For years, we relied on an old VHS recording of the 1989 television broadcast of A Child’s Christmas in Wales but last year I managed to get hold of a DVD copy. It’s impossible to find a UK DVD version, but the fact that the telefilm was a Welsh-Canadian co-production means that a North American DVD version exists. Last year, I watched the DVD as my wife and I geared up for what was my first ever Christmas in Wales since moving to work here in 2007.
4. Being a vegetarian and the culinary freedom it brings
For many people in the UK, a turkey is the centre-piece of the main Christmas meal that is eaten at lunchtime on December 25th. However, this is something that I have never tasted as I was brought up as a vegetarian and remain one today. I like the freedom to pick and choose a bit more when it comes to the Christmas menu without feeling the need to be traditional. Vegetarian Christmas dishes that I have enjoyed eating include a vegetable pine nut roulade that my mum used to make on a regular basis.
Nut roast is another vegetarian festive classic although I feel that it can sometimes be a bit bland. For that reason, I quite like Masala Nut Roast which includes quite a few spices as well as the nuts and vegetables. Last year, when my wife and I were hosting both sets of parents, we made Masala Nut Roast and served it with a spicy tomato gravy, roast potatoes and a stir-fried Brussels sprout and tofu side dish. Sprouts are a very traditional – it not universally popular – Christmas vegetable in the UK. They really benefited from being sliced and stir-fried in this recipe that also includes mushrooms, tofu and chilli sauce.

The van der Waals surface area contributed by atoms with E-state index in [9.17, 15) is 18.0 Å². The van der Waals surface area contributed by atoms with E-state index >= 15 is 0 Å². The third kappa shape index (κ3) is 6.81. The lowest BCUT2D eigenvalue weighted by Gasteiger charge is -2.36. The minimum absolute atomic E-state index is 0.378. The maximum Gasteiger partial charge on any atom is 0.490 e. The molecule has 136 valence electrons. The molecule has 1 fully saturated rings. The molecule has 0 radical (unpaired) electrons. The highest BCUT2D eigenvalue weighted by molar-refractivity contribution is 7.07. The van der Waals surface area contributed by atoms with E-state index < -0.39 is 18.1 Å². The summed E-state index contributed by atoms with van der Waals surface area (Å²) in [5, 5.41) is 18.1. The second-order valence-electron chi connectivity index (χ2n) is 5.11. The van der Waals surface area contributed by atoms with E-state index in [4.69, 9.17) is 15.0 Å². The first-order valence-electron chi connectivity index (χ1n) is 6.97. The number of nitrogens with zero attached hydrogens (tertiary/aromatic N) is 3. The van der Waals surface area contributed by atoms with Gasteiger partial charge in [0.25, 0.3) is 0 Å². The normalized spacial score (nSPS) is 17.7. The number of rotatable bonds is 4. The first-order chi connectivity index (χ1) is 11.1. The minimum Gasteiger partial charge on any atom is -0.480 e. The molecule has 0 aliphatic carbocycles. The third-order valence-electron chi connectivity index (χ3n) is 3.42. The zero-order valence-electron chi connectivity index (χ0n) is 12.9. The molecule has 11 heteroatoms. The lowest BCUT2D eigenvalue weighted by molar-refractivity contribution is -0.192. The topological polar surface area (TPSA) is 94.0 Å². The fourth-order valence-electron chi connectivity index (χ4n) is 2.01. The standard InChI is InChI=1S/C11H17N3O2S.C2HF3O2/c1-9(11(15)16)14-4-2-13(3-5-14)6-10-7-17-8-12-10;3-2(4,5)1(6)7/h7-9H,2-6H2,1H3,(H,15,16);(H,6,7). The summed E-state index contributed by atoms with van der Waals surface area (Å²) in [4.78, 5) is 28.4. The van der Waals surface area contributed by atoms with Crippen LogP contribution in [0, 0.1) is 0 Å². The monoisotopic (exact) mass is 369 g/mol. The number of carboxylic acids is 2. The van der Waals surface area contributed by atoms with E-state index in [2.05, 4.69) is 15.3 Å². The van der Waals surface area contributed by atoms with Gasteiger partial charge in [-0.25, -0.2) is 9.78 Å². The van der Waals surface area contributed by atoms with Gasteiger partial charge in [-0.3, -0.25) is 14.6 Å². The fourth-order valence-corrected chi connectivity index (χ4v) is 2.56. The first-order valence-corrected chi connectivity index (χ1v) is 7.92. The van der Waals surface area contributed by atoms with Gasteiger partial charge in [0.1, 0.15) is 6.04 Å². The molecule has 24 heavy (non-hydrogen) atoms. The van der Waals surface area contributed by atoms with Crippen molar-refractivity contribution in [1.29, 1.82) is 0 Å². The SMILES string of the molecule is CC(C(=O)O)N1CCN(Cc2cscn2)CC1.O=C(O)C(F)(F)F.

5. Good company and good food
I guess that this last point is not really UK-specific at all, but it is certainly the most important. In a lot of ways, what I enjoy most about Christmas is relaxing and spending time with family and friends. Even though I may now be in my mid-30s, I still do get a sense of excitement about Christmas and I really enjoy some of the special foods such as Plum Pudding and Christmas Cake.
This year will be my first since becoming a parent in April and my wife and I will be staying with her relatives in the south east of England and introducing our 8 month old son to many of them for the first time. I was thinking that he’s bound to be happy as long as he can play with the wrapping paper, but a recent post on The Ugly Volvo blog humorously suggested that there are a lot of other things that babies of this sort of age really want to get their hands on at Christmas. I’m not entirely sure what to expect but I’m looking forward to it all and am sure that it will be special!
What did you think of this post and what do you like most about celebrating Christmas? Feel free to share your views in the comments section below or on the ‘Dad’s The Way I Like It’ pages on Facebook or Google+.
There’s also now a Pinterest board for this blog as well, so please feel free to pin this post if you’ve enjoyed reading it – here’s the link to its pin: http://www.pinterest.com/pin/428827195740284268/